Tag Info

New answers tagged

0

Somehow you have to impose rigidity on a flexible object. I think this could be done by turning the string into a long thin magnet. The ends would then repel each other. You could put the string in orbit and then perturb it to look at the waves. I think it is intuitively obvious that standing waves would be possible. I don't have the maths to prove it.


1

A "standing wave" is not a real wave - it is simply our observing the superposition of two waves - one traveling to the left and one traveling to the right. If they have the same amplitude and propagate at the same velocity there will be stationary points on the string. This is true regardless of whether the ends of the string are "open" or "closed". ...


1

Yes, it most certainly can. It's much easier to visualize if you consider a length of flexible steel or plastic. You can shake it a bit, then toss it in the air so it's not constrained, and it will (if properly initiated) vibrate at a resonant wavelength. I think the confusion most people will get from your question is that everyday string is "floppy," ...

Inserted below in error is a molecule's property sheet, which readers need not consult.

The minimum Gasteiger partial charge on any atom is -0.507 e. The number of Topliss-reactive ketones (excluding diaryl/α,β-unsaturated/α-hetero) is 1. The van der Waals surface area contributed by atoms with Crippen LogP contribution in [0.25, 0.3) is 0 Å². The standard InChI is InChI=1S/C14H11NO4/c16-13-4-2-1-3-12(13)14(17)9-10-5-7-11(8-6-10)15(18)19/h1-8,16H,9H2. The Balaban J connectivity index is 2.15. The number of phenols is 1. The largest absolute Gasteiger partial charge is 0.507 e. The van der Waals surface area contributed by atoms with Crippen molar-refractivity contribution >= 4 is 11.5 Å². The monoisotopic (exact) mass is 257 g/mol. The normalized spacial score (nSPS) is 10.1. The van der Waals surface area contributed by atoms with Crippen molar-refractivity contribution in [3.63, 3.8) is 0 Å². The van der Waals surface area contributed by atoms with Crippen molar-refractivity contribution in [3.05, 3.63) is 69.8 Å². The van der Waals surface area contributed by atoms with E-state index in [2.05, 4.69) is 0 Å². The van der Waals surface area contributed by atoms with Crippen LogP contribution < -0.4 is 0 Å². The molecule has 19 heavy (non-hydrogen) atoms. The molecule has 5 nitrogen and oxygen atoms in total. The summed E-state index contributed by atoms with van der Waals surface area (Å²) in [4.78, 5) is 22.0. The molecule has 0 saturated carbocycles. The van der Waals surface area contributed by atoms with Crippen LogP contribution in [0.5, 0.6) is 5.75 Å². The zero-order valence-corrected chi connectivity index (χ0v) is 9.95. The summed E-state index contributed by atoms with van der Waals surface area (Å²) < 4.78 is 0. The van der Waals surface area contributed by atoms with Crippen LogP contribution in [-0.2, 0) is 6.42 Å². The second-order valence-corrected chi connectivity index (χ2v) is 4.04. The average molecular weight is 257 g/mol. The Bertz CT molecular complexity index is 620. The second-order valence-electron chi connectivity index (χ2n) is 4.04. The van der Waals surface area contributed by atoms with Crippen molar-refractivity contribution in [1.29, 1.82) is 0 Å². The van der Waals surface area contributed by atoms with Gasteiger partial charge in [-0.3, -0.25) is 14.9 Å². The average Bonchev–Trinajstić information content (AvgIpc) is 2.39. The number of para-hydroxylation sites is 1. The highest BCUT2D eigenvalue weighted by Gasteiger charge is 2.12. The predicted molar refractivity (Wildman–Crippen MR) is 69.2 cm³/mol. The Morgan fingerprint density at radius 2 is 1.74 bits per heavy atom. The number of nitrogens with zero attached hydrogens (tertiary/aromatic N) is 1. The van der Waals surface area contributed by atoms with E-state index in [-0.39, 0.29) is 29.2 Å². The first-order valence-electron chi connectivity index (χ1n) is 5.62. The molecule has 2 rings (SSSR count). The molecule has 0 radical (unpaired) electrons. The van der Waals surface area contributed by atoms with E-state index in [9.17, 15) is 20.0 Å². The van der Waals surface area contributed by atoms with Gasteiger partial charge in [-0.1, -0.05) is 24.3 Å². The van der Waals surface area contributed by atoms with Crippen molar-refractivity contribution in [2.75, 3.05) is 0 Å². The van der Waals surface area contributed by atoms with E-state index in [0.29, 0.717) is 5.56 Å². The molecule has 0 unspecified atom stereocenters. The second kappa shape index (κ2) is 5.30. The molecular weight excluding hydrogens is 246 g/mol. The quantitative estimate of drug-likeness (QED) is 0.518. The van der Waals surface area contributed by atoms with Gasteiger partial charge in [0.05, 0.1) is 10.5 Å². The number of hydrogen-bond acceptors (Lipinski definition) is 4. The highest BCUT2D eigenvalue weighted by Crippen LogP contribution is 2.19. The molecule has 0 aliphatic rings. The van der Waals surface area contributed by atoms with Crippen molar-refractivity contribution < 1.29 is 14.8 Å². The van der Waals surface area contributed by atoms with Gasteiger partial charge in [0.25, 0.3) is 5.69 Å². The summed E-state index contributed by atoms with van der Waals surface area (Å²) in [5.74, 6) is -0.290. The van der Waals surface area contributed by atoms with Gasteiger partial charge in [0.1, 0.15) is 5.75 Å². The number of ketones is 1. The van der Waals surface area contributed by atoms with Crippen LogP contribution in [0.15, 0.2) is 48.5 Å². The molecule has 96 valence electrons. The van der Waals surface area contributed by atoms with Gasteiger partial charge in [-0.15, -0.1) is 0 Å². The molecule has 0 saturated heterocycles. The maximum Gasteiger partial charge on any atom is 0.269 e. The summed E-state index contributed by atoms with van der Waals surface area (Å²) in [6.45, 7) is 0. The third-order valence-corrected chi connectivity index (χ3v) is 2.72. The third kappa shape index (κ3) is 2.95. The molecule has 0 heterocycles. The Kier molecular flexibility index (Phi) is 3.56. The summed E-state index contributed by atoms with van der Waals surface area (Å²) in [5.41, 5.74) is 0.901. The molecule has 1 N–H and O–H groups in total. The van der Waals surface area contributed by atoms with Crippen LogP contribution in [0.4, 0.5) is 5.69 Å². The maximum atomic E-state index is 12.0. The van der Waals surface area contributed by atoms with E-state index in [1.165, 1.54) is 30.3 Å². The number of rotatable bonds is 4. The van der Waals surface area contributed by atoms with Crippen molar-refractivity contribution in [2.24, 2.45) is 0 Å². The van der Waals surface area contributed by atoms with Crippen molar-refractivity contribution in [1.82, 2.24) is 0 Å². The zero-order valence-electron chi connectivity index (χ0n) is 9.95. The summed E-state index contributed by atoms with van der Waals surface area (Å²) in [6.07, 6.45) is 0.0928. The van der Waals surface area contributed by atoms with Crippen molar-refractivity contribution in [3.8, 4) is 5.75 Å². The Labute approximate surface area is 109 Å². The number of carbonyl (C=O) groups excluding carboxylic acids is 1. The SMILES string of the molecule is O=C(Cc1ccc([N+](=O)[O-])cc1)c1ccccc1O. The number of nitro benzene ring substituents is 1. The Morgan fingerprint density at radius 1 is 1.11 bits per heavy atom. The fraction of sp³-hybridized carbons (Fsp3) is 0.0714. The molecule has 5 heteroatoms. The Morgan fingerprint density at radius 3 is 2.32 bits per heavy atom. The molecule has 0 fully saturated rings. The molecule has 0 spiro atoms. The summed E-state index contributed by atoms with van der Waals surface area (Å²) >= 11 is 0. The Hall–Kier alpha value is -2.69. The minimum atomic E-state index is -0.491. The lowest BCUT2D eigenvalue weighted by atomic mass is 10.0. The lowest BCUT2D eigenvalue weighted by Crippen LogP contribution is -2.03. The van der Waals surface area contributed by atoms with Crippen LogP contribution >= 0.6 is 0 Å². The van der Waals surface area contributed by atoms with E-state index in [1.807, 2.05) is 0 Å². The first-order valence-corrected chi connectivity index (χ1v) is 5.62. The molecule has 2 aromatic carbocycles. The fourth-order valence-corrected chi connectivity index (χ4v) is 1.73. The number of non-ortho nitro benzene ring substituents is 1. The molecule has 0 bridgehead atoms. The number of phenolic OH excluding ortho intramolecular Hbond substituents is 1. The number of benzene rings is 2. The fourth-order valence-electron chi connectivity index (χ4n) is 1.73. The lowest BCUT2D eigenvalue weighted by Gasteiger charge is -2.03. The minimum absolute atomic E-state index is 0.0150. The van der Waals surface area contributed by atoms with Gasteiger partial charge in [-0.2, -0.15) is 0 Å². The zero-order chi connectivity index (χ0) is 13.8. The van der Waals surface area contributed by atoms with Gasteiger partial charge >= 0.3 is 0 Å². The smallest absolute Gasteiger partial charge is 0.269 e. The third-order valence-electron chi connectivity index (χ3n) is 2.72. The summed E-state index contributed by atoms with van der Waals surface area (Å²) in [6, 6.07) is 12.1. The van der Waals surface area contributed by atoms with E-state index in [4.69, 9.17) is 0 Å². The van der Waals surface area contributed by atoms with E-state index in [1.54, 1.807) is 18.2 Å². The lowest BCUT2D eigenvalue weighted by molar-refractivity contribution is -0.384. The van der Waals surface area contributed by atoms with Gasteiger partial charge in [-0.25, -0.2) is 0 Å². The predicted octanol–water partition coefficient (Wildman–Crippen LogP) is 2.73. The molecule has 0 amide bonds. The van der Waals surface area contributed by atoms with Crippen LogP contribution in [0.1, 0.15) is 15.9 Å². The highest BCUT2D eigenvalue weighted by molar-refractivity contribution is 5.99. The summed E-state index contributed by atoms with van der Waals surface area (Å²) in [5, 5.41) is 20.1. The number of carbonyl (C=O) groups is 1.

3

Pitch, in music, is equivalent to frequency. How often the wavefore cycles. This is usually defined by length, i.e. how long the string is, how long the pipe is, etc. It can also be affected by the tension (how tight the string is.) Timbre, the sound of a specific instrument, is defined by the "shape" of the wavefore, whether spikes, round, square, or ...


10

When you pluck a string or hit a drum or sound a not on a flute, the instrument and the air in and around it vibrate and this vibration propagates as sound waves in the air to your hear drum. When you hear an instrument being played, what you recognise as the note is the base frequency. 'C' corresponds to $261.6$ Hz and is the same for a piano or a guitar. ...



Top 50 recent answers are included